October 31, 2007
There is nothing more pleasing after a hard day's work in an office or public library than returning home, kicking off your shoes, making a hot cup of tea and sticking on an album where a man is trying desperately to ruin his tonsils. This is just one of the reasons that we currently like The Blackout in our office. Described as 'metallic troubadours' by their management company and as 'a tour de force of rawk' by ourselves, The Blackout are quickly making a name for themselves in Britain. Currently promoting their new album We are the Dynamite, The Void managed to track down and harangue Sean from The Blackout about life, nu-metal and gigging on the moon.
Where did the name The Blackout come from?
We were originally called Ten Minute Preview, but then one day we decided to just stop playing all the songs that we had wrote in that band and start afresh, so we needed a name change. We just stuck a bunch of different names in a hat and pulled one out and that was that. It kind of came about because in 1997 there was a Blackout in New York and we remembered seeing a T-shirt that said “I survived the Blackout”, and it just sounded like it would be a good name.
So how did you all get together as a band?
We got together about four years ago. Five of us all started out in a band at school together. And then James the guitarist got added about a year later. It kind of just happened because we were bored at school and wanted to do something with ourselves.
Your new album, We are the Dynamite, came out last month, for those who haven't heard of you, what can we expect from it?
Just a bunch of hard rock songs that you can party to, get drunk to, get naked to, just really have a good time to. It's not one of these deep and meaningful kind of albums with seven minute epics all over the place, it's just simple, straight to the point songs with choruses, riffs, singing, screaming and stamping.
You toured with the Lostprophets, how did that come about?
We are all big fans of the Lostprophets; in fact during the first gig we ever played we did a cover of their song The Fake Sound of Progress. There was a Kerrang! Weekender gig a while back and the Lostprophets were playing there. I ended up talking to Mike Lewis, whose the guitarist in the band, for ages, so when I got home I emailed him because we had a good time together hanging out at the gig. He liked the band and wanted to come and do guitar tech for us when he wasn't doing the Lostprophets. A bit later they were looking for a support act for their tour and Ian and Mike just asked us if we wanted to do it.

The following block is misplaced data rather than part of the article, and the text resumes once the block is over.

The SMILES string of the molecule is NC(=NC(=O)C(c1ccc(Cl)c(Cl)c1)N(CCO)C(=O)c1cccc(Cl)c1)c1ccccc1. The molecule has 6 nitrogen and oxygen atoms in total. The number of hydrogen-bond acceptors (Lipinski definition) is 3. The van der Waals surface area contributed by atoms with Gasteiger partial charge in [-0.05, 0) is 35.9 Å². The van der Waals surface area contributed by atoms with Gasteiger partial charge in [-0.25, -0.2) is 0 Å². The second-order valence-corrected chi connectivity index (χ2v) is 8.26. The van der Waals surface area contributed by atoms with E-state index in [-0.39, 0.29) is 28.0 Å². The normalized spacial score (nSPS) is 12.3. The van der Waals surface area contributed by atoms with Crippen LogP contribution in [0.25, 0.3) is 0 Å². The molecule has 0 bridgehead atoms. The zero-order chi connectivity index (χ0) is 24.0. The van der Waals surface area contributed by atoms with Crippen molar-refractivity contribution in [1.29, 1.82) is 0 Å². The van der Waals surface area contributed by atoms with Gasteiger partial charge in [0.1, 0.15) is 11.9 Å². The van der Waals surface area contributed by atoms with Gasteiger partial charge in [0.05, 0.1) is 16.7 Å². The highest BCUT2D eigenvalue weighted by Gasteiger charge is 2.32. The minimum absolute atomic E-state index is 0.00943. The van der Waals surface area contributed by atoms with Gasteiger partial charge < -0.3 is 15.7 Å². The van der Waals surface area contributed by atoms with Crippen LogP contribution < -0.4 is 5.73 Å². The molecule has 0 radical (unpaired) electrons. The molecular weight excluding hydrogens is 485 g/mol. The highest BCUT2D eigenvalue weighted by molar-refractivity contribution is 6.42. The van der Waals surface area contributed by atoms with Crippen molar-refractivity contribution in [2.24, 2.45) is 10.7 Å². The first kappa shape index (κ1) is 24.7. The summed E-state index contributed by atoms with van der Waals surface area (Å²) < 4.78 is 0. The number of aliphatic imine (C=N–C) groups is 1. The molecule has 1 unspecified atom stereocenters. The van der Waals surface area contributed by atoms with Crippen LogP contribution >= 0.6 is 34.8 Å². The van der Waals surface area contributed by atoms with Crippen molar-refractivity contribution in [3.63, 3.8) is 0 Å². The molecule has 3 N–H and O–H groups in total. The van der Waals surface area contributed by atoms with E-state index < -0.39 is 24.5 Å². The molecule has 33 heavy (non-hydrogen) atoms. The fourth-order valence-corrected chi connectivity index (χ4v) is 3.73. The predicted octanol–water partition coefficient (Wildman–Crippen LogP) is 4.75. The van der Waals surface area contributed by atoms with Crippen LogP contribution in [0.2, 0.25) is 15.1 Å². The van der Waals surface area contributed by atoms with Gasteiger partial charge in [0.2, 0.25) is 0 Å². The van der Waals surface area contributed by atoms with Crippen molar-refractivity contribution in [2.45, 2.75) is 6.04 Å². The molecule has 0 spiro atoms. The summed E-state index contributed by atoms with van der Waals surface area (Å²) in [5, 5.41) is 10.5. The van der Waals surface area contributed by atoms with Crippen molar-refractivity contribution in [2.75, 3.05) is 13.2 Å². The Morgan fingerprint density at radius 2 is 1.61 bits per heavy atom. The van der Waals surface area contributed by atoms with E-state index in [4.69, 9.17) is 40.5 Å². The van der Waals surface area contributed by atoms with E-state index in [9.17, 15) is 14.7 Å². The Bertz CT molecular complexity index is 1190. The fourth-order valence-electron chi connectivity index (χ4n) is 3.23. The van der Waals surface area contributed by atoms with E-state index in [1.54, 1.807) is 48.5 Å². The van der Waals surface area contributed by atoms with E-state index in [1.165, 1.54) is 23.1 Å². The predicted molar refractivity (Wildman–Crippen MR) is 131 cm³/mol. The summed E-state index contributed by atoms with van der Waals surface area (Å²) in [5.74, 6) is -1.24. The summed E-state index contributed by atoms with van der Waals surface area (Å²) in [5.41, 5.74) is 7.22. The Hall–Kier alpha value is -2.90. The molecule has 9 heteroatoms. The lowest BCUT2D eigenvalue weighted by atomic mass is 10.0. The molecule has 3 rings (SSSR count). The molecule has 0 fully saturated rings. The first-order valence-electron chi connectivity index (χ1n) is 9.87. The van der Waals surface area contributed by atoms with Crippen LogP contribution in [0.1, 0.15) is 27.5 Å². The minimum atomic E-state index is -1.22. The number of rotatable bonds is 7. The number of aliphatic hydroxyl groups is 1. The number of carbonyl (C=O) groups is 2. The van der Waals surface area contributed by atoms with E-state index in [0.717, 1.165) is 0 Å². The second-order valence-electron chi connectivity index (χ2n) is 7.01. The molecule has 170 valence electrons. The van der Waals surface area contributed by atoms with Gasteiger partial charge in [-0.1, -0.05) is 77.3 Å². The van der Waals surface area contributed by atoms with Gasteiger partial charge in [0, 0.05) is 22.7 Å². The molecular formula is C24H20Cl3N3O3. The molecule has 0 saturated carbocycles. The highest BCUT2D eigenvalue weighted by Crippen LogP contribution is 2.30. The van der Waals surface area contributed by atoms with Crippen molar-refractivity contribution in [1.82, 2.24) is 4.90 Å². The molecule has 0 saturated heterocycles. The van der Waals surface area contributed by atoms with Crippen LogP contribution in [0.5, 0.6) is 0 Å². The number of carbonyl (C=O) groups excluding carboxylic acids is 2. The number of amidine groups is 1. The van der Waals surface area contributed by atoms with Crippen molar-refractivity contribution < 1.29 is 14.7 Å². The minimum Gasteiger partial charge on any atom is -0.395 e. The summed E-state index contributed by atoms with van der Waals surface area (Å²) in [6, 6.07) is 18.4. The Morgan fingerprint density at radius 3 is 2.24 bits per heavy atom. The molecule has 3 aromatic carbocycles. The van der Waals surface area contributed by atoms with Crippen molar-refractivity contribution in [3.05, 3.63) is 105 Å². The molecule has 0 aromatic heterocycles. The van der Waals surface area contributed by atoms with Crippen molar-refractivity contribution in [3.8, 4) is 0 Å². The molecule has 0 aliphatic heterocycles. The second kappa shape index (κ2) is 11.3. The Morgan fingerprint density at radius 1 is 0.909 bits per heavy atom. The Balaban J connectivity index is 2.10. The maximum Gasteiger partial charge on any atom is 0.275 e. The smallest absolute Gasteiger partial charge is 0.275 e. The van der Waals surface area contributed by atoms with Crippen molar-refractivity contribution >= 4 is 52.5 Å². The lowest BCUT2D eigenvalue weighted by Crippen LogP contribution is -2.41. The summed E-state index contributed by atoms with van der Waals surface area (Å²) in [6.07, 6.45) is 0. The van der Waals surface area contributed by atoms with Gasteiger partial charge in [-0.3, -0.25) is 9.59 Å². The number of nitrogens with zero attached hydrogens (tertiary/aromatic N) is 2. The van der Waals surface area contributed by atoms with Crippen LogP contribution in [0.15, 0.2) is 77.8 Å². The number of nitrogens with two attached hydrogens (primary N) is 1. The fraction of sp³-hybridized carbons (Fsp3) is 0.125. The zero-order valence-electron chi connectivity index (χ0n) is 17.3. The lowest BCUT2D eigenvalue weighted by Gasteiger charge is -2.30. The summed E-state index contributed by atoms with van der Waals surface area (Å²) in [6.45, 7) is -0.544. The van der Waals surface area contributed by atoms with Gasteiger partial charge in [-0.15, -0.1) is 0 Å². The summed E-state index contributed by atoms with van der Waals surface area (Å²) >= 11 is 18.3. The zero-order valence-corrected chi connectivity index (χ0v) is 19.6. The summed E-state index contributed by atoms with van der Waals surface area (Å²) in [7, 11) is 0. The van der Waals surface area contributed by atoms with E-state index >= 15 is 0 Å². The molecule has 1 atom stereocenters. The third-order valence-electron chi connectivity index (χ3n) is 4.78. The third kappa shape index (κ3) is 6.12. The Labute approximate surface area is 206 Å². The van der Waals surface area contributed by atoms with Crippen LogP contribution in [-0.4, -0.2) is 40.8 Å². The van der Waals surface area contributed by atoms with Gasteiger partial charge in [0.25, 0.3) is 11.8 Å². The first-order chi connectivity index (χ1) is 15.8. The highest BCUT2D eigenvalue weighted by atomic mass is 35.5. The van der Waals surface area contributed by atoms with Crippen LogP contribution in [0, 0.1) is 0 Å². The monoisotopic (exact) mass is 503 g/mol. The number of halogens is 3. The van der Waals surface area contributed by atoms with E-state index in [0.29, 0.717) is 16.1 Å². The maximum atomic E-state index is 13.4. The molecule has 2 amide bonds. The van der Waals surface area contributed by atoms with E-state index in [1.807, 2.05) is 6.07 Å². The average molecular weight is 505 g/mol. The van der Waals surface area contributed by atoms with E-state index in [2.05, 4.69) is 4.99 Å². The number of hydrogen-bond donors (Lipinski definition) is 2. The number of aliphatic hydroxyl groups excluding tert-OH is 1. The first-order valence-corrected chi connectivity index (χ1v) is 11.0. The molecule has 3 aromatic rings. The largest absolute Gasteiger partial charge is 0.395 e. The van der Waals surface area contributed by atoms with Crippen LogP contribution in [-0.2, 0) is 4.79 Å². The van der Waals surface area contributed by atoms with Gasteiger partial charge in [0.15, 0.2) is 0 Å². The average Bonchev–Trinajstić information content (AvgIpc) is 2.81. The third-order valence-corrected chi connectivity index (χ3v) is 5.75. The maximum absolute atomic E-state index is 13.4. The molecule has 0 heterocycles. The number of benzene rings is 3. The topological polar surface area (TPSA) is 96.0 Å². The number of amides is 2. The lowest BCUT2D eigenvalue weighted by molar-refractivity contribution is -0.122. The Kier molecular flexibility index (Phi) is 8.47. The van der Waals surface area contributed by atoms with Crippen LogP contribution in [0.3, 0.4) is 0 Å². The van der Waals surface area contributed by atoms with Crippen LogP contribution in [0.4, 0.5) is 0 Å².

That must have been a pretty good experience.
It was awesome. It was just unbelievable to play with one of our favourite bands ever, and then, to see the crowd enjoy us as well was just amazing.
How does it feel to have toured with the Lostprophets earlier in the year, then going on your own tour and drawing in similar crowd numbers, but they have only paid to see you?
It's truly unbelievable. The gig we did at the Mean Fiddler in London was just about the best thing I have ever done in my entire life. We played to a completely sold out crowd there and then when people start singing our songs back to us, it made me feel like when you get goosebumps so bad that you genuinely can't move. I was just frozen there as they were singing back!
Any good tales from the road?
Not really, when we're touring we spend our days just challenging each other on Guitar Hero and Pro Evolution Soccer and then in the evenings just get on stage and play. I don't think we have any good stories yet. But saying that, I bet something happens tonight now!
So what's next for the band?
Just the usual: global domination. By the end of November I want to play on the moon so that everyone can see the gig wherever they are! We are doing Taste The Chaos in November, and then a European tour in January. I think there's also maybe some talk of us doing a US tour in February as well. We are just working on getting Europe and the US done quickly so we can then just do the rest of the countries one at a time. Then become Presidents of the world.
You covered My Generation by Limp Bizkit for a Kerrang! CD, why did you choose that track?
We did it because, unlike every other band in the world, we are not scared to admit that we like nu-metal. Nu-metal was one of the biggest genres in the world a few years ago, I mean, Limp Bizkit sold out Earls Court, which holds 25,000 people, and apparently now no-one likes Limp Bizkit or nu-metal, which is weird as three years ago, twenty odd thousand did. When we first got into music, it was because of nu-metal. I've always wanted to have a crack at covering a Limp Bizkit track so we decided to do My Generation. We changed it slightly, but it's still My Generation. I even emailed Fred Durst to tell him that we had done this but he never got back to me, which was a bit disappointing as I thought I would be doing him a favour as he probably would have got some royalties from it to put in his massive pockets!
Five Quick Questions
Dead Man's Shoes
Last CD you bought or listened to?
Pierce the Veils new CD - A Flair for the Dramatic. Check it out on Myspace.
Cherry Cola. I don't drink, so probably Cherry Cola
If you could re-record one song from a movie soundtrack, what would it be?
Ohhh.... Either This is Halloween from Nightmare Before Christmas, which was done by Danny Elfman, or the theme from Lost Boys - Cry Little Sister, which again is a dark gothic tune. I would probably rather do the Danny Elfman one so we could have violins and I can make funny voices.
What would your Top Gun callsign be?
Assmaster (laughs) as I master the ass!